The Council notes that the term “good taste” does not appearon an isolated basis. While the drafting of the paragraph is not the most felicitous, anexplanation, if not a definition, of the terms is provided in the closing words of thatparagraph. These are: “and shall not offend what is generally accepted as theprevailing standard of good taste.” It appears to the Prairie Regional Council thatthe drafters were explaining that “good taste” means that the advertisingcontent shall not offend prevailing standards of good taste. The Councilunderstands this to be a higher test than merely being characterisable as goodtaste. In a sense, the wording suggests that the material questioned must not be the oppositeof good taste to be in breach; it must actually offend prevailing standards to besanctionable. It may be that the “prevailing standards” test in Clause 8 couldbe more easily met than the general “taste” threshold which, as discussed above,the CBSC applies more generally. In any event, it is the view of the Prairie RegionalCouncil that the expressions “Life’s a bitch” and “Kick ass” donot breach the “prevailing standards” test and that it is not necessary toconsider the other issue at this time.

It is appropriate to provide a sense of the Prairie RegionalCouncil’s view of “prevailing standards” and how these are to be assessed.It is clear that it cannot be the function of the CBSC or the various Regional Councils toconduct surveys in order to determine what prevailing standards are; it is ratherthe function of the Councils to apply the reasoning and sense of a balanced group ofpublic and industry representatives to the programming under consideration. It is indeed areflection of that “balance” that has enabled the various Regional Councils toarrive regularly at conclusions in such matters without dissenting voices, whether theconclusions favour or run against the broadcasters.

It is the view of the Regional Council that, in general, for a matterto breach the “prevailing standards” test of Clause 8, it must extend beyond thelevel of offensiveness, if not even crudeness or vulgarity. This is not to suggest thatthe CBSC approves in any way of offensiveness, crudeness or vulgarity on theairwaves but rather that, in the interest of preserving a broad range of scope for freedomof expression, such matters of taste must be left to the marketplace.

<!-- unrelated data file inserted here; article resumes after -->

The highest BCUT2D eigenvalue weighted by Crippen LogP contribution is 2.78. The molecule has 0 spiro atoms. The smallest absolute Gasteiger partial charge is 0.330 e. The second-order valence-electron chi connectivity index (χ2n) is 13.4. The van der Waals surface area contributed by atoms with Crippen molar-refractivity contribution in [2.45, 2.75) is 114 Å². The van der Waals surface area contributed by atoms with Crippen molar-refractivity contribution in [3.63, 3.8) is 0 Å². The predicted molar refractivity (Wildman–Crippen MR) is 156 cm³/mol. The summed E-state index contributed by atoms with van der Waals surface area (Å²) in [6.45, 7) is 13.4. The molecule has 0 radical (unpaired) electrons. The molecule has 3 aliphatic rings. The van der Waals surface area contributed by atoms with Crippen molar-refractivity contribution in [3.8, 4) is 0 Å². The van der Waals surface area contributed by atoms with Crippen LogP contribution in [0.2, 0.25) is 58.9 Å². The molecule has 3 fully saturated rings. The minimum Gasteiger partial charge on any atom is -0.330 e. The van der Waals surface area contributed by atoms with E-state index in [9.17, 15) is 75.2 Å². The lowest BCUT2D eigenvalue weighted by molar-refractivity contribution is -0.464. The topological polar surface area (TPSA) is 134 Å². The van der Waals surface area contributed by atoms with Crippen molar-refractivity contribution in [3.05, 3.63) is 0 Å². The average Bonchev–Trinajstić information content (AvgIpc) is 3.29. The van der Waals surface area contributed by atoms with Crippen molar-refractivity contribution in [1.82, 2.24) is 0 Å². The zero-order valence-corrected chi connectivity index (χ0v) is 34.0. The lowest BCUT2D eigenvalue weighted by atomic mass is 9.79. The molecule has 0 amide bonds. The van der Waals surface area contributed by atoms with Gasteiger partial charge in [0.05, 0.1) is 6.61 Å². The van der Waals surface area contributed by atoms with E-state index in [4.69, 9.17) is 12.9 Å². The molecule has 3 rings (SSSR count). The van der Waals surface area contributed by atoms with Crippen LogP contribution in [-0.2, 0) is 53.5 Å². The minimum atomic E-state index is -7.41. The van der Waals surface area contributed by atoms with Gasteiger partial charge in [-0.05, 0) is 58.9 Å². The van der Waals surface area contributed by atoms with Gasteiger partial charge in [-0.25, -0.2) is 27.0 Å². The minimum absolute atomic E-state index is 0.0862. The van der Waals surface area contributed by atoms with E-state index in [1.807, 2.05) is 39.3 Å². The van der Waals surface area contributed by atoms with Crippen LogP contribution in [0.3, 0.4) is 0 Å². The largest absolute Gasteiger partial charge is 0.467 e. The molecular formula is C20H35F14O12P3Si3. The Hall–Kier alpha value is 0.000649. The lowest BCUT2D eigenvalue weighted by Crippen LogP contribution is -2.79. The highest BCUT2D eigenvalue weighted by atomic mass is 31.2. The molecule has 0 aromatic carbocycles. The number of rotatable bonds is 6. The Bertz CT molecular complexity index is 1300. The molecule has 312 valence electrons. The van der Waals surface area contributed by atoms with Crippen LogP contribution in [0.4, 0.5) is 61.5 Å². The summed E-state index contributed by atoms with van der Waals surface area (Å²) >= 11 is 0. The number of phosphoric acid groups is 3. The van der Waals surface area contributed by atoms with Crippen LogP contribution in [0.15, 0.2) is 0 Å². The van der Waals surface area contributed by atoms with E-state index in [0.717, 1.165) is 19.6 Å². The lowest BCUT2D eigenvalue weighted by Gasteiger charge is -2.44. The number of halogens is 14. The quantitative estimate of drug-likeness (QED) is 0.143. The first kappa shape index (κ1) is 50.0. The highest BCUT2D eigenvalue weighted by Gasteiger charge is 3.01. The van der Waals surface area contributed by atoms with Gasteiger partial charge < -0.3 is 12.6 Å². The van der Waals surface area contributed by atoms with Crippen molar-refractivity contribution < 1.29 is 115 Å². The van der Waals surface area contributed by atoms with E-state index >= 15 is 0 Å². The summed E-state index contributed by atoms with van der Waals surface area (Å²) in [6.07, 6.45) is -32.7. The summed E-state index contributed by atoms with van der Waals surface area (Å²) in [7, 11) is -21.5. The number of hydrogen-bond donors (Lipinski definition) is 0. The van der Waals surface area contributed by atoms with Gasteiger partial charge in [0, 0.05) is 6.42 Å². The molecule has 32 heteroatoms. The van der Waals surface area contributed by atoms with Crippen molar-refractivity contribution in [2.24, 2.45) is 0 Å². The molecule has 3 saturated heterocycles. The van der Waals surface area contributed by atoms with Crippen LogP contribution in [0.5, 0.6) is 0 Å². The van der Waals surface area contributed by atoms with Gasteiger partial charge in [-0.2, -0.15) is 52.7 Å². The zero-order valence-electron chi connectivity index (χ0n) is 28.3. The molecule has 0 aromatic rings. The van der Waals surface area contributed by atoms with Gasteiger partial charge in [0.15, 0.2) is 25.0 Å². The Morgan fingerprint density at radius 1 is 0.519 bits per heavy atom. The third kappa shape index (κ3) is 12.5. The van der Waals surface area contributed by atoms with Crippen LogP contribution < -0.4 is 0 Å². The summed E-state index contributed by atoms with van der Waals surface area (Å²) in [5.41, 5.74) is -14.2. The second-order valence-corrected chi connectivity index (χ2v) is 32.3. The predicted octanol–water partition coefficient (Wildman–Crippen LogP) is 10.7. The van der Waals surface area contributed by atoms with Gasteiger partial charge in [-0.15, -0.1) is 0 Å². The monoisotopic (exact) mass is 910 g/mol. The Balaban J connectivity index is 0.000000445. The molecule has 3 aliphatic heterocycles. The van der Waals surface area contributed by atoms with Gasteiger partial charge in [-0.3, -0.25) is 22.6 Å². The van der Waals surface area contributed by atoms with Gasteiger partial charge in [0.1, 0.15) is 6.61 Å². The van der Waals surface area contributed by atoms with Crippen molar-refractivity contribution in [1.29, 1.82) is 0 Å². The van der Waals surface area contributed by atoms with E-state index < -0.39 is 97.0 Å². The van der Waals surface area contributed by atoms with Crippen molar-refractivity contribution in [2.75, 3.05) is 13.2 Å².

[I]t is the view of the Prairie Regional Council in this case that theexpressions “Life’s a bitch” and “Kick ass”, while admittedlycrude, have fallen into more commonly acceptable usage than a number of the expressionsused in the decisions previously cited. In the circumstances, the Council can find nobreach of the Code.

When the Council considers the language which has offended the
complainant in this case, i.e. words such as “kiss-ass”, “son-of-a
bitch”, “puke” and “crap”, it is unable to determine that this
language is any worse, although certainly more repetitious, than the words used in the
matters considered above. Applying the “broad social norms” test, the Council
concludes that no Code has been violated. In coming to this conclusion, the Council has
taken into consideration the fact that Galganov in the Morning addresses primarily
an adult audience. Had the target audience been more youth-oriented, the Council’s
conclusion may have been different; however, it remains the case that the majority of
listeners to the show in question are adults. In the circumstances, the Council sees no
overriding societal interest in curtailing the broadcaster’s right to freedom of
expression and, therefore, considers that concerns about the crude and vulgar language in Galganov
in the Morning
should be “regulated” in the same way as other matters of
taste, i.e. via the on/off or dial button.

The Council has generally held to the principle that questions of taste
are left to the market place. In the more recent CBSC decision in CHOM-FM and CILQ-FM re Howard Stern Show (CBSC Decision 97/98-0001+, October 17-18, 1997), the Quebec and
Ontario Regional Councils jointly concluded that the September 1997 broadcasts of the
Howard Stern Show contravened the Code of Ethics and Sex-Role Portrayal Code.
While acknowledging that there were parts of the show that could likely be classified as
being in bad taste, the two Regional Councils were unwilling to find the stations in
breach of the Codes with respect to issues of bad taste for the following reasons (the
stations were ultimately found in breach of the two Codes with respect to matters other
than bad taste).

Many of the complaints received regarding the HowardStern Show related to questions of taste. Stern was accused of being offensive, vulgar,adolescent, rude, unsuitable, outrageous, sick, tasteless and so on. … The Quebec andOntario Regional Councils are, however, agreed that, under the present Codes, matters oftaste must be left to be regulated by the marketplace. Such choices remain those of thelistener. This is the time when the on/off switch is the listener’s coping mechanism.Unless comments made by a broadcaster are of a nature to breach provisions of one or moreof the Codes, the CBSC will not judge them one way or the other.